Regarding the abuse, I always say my dad was good hearted and we were never neglected but he was an alcoholic and the night we left it was just too much. We were fortunate that police were close to our home that night so that was how we got out and I vowed to never make people I love feel that way. For the record, my dad did quit drinking and we all reconciled a year before he passed.

Changing my circumstances was a gradual process. I told my story for the first time when I was 15. I didn’t start training until I was 17. I got sick of feeling depressed and having no confidence in myself. Most people look back at high school fondly but it was the worst period for me and I didn’t want my life to continue like that so the weights helped me tremendously. I got a job at the same shelter I stayed at a few months after that. The rest of the puzzle kind of fell into place along the way.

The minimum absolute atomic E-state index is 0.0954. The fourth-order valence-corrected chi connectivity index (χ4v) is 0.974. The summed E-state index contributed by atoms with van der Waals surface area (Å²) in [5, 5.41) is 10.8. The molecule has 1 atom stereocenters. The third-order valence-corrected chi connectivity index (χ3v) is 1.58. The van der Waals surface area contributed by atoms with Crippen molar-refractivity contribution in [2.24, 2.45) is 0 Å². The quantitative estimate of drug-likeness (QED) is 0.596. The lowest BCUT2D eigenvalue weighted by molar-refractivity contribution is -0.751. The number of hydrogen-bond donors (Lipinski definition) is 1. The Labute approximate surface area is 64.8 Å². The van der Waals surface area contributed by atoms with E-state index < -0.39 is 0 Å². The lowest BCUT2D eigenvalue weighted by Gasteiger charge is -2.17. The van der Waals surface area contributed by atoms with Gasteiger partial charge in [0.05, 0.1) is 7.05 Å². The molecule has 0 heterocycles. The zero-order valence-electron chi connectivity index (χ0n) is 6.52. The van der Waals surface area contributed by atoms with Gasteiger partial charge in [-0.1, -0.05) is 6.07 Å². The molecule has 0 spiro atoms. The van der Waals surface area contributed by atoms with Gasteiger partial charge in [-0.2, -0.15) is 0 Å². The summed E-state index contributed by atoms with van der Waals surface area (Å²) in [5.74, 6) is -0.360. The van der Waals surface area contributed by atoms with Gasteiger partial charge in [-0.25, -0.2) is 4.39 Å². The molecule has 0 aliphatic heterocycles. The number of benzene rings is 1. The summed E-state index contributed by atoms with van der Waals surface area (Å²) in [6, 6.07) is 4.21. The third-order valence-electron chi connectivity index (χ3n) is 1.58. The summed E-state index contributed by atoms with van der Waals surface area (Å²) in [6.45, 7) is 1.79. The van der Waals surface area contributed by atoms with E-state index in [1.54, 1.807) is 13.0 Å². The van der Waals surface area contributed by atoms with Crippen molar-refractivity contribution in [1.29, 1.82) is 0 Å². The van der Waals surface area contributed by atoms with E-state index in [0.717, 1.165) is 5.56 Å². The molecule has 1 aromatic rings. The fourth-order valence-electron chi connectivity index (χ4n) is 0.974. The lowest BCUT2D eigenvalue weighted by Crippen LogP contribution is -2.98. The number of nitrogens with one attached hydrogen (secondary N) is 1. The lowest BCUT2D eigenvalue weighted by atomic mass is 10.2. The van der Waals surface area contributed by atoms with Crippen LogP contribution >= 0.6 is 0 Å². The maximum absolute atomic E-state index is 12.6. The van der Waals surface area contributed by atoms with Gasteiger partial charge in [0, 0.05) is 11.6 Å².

What fitness achievements are you most proud of?

As far as my own gains go, I put on 100 pounds of muscle in six years (clean, meaning no steroids). When I first started training, 95 pounds pinned me on the bench the first time I tried to max out. Now I can bench 315 for reps and my all-time best is 430 pounds.

What I’m most proud of is how I’ve been able to help others reach their goals. I’ve helped over 500 people directly over the years and I’ve been published as a writer over 300 times. I was named Bodybuilding.com’s Male Writer of the Year in 2009 and an “Iron Man Expert” by Iron Man Magazine in 2013. To be recognized by companies at that level and to know people from all over the world choose to give me credit for helping them reach goals and change their lives is by far what I’m most proud of.

What's an average day in the life of a bodybuilder/fitness writer, specifically yours?